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Quantitative assessment of the discrimination potential of class and randomly acquired characteristics for crime scene quality shoeprints

NCJ Number
Date Published
148 pages

This research looked to validate the use of footwear impressions as a source of forensic evidence.


The objectives of this study were to: 1) simplify footwear impression data acquisition; 2) establish the baseline performance of an automated footwear classification algorithm; and 3) mathematically evaluate the frequency and similarity of randomly acquired characteristics (RACs) in high quality examples versus crime-scene-like impressions as a function of RAC shape, perimeter, and area. Results show that the unpredictable nature of crime scene print deposition causes RAC loss that varies from 33-100% with an average loss of 85%, and that up to 10% of the crime scene impressions fully lacked any identifiable RACs. Despite the loss of features present in the crime-scene-like impressions, there was a 0.74 probability that the actual shoe's high quality RAC map would rank higher in an ordered list than a known non-match map when queried with the crime-scene-like print. Moreover, this was true despite the fact that 64% of the crime-scene-like impressions exhibit 10 or fewer RACs.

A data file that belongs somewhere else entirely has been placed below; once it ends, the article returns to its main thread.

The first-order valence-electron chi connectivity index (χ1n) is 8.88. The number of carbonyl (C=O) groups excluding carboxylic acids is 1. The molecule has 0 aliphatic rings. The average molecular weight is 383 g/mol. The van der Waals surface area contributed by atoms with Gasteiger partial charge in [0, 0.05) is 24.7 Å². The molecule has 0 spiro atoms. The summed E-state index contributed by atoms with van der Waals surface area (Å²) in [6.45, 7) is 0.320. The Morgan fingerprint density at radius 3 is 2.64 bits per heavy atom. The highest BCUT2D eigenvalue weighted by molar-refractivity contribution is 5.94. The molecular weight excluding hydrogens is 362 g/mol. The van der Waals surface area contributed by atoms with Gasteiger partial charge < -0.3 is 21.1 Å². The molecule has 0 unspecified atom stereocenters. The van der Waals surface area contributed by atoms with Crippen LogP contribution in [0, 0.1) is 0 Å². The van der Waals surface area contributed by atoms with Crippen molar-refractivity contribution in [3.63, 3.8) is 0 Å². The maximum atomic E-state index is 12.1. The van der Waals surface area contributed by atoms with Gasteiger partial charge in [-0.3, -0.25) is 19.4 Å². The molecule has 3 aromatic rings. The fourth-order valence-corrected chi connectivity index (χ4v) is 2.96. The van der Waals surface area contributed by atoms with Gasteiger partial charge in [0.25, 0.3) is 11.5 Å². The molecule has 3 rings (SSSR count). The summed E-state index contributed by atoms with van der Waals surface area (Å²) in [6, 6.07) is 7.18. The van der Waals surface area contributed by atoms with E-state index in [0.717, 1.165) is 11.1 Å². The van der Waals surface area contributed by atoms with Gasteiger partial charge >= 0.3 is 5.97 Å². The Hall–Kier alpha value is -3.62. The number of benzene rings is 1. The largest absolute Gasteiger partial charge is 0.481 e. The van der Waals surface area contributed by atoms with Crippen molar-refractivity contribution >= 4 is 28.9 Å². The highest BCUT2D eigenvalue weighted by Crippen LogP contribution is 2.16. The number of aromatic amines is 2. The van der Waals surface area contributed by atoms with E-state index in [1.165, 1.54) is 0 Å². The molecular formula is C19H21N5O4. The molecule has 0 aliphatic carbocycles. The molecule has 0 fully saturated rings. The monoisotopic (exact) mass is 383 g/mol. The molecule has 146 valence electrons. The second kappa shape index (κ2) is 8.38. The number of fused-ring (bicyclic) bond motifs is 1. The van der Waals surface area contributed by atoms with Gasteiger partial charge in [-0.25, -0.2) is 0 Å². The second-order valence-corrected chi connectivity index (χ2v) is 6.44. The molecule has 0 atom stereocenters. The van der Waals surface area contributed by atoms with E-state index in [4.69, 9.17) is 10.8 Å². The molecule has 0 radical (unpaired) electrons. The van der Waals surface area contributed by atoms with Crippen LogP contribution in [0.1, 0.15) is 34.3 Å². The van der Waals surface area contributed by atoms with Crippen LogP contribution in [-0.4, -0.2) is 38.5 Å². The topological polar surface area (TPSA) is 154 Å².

Date Published: January 1, 2015